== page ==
It's hard for tourists to take it easy in New York when there's so much to see and do, but visitors staying at the Library Hotel may want to abandon their itineraries and curl up with a good book. The restored mansion contains 6,000 tomes, distributed among its 60 guest rooms according to the Dewey Decimal System-a library classification scheme that divides knowledge into ten groups (and 1,000 subcategories). Guests interested in philosophy, the 11th-floor theme, can choose from subjects including logic and ethics, while literature devotees who book early can stay in the hotel's most requested room: 800.001 (Erotic Literature). Also featured are a "Poetry Garden" and an "Executive Inspiration Room." See .
Art gallery visitors often feel obliged to keep quiet while viewing exhibitions. That won't be necessary at "Art/Music: Rock, Pop, Techno," a Museum of Contemporary Art exhibition that explores the interaction between contemporary music and avant-garde art. Visitors can listen to the crunch of CDs beneath their feet in Echo and Narcissus, watch video installations like Party, which depicts a lovelorn lass dancing to Olivia Newton-John's A Little More Love, be filmed playing a double-necked electric guitar or listen to recordings produced by visual artists. Through June 24.
It's renowned for calorie-rich treats like pralines, waffles and mayonnaise- covered fries. Yet slender style-seekers flock to Antwerp not for the food but for the sleek clothes of Belgian designers like Dries Van Noten and Ann Demeulemeester. The city's fashionable face will be showcased in Mode 2001, a five-month festival starting May 26. Curated by designer Walter Van Beirendonck, it features four exhibitions, including "Emotions"-in which designers and artists reveal through video clips their "most intense emotion in the field of fashion." The festival culminates in October with the opening of ModeNatie, a new home for fashion schools and the ModeMuseum. See .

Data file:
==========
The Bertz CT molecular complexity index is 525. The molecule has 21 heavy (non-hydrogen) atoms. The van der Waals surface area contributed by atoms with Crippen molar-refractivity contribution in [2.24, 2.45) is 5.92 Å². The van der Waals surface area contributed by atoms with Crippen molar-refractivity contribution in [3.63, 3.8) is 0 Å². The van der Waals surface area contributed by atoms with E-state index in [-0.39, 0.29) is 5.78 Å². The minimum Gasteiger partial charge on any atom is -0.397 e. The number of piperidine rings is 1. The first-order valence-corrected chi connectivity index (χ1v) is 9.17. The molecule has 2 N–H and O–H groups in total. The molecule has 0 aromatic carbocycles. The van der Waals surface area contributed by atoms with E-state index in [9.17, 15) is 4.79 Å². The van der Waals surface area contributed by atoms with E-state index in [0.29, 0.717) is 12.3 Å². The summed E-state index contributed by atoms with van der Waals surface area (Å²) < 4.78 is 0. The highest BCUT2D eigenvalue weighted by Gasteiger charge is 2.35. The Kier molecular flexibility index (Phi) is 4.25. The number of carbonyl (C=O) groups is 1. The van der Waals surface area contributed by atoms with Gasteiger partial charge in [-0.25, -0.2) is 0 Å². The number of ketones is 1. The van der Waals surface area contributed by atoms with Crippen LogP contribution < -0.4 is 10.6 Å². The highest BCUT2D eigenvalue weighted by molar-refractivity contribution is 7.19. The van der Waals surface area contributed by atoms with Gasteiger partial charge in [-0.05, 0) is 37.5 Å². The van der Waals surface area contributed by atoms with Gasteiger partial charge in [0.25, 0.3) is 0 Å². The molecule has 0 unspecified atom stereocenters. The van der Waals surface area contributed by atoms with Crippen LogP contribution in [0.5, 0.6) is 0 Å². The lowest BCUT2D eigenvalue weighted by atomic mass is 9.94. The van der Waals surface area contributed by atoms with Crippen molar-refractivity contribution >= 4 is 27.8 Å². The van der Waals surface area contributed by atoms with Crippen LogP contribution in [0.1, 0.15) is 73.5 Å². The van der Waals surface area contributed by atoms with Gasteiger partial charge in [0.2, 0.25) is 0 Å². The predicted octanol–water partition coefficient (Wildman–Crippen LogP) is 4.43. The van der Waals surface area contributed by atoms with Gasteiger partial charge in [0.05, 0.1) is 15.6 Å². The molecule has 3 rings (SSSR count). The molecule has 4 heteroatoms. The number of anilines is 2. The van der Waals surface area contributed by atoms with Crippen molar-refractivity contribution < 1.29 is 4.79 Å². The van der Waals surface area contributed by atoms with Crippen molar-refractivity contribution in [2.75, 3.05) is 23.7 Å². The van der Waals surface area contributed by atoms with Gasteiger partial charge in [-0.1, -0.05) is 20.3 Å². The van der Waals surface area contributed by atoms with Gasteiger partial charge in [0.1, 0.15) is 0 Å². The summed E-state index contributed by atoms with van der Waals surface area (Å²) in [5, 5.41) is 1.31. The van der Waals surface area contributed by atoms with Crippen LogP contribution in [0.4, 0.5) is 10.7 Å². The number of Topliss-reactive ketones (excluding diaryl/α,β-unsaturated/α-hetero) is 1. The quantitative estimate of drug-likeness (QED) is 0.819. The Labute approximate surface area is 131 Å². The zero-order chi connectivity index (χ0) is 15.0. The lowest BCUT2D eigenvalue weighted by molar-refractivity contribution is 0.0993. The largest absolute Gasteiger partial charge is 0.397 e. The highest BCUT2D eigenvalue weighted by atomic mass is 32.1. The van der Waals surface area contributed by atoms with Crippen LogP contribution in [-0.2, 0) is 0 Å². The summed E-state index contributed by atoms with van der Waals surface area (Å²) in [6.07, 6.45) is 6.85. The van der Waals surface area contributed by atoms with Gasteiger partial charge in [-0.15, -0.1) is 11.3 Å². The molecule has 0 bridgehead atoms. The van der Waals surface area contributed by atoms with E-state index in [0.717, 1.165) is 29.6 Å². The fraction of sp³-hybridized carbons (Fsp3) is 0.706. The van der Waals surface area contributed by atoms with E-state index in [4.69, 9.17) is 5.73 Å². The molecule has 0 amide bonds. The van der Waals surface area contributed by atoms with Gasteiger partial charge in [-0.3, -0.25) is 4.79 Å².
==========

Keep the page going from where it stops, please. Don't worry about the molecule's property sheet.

Prince Charles has suggested that talking to vegetables helps them grow. Few of his countrymen may be as devoted to their plants, but the British are a "nation of gardeners," according to the National Trust. The organization, which owns more than 200 gardens and parks in England, Wales and Northern Ireland, has declared 2001 "Gardens Year." Most of its properties are open to the public through October, but check the Trust's website () before planning an outing, as the foot-and-mouth outbreak may make it necessary to close sites at short notice.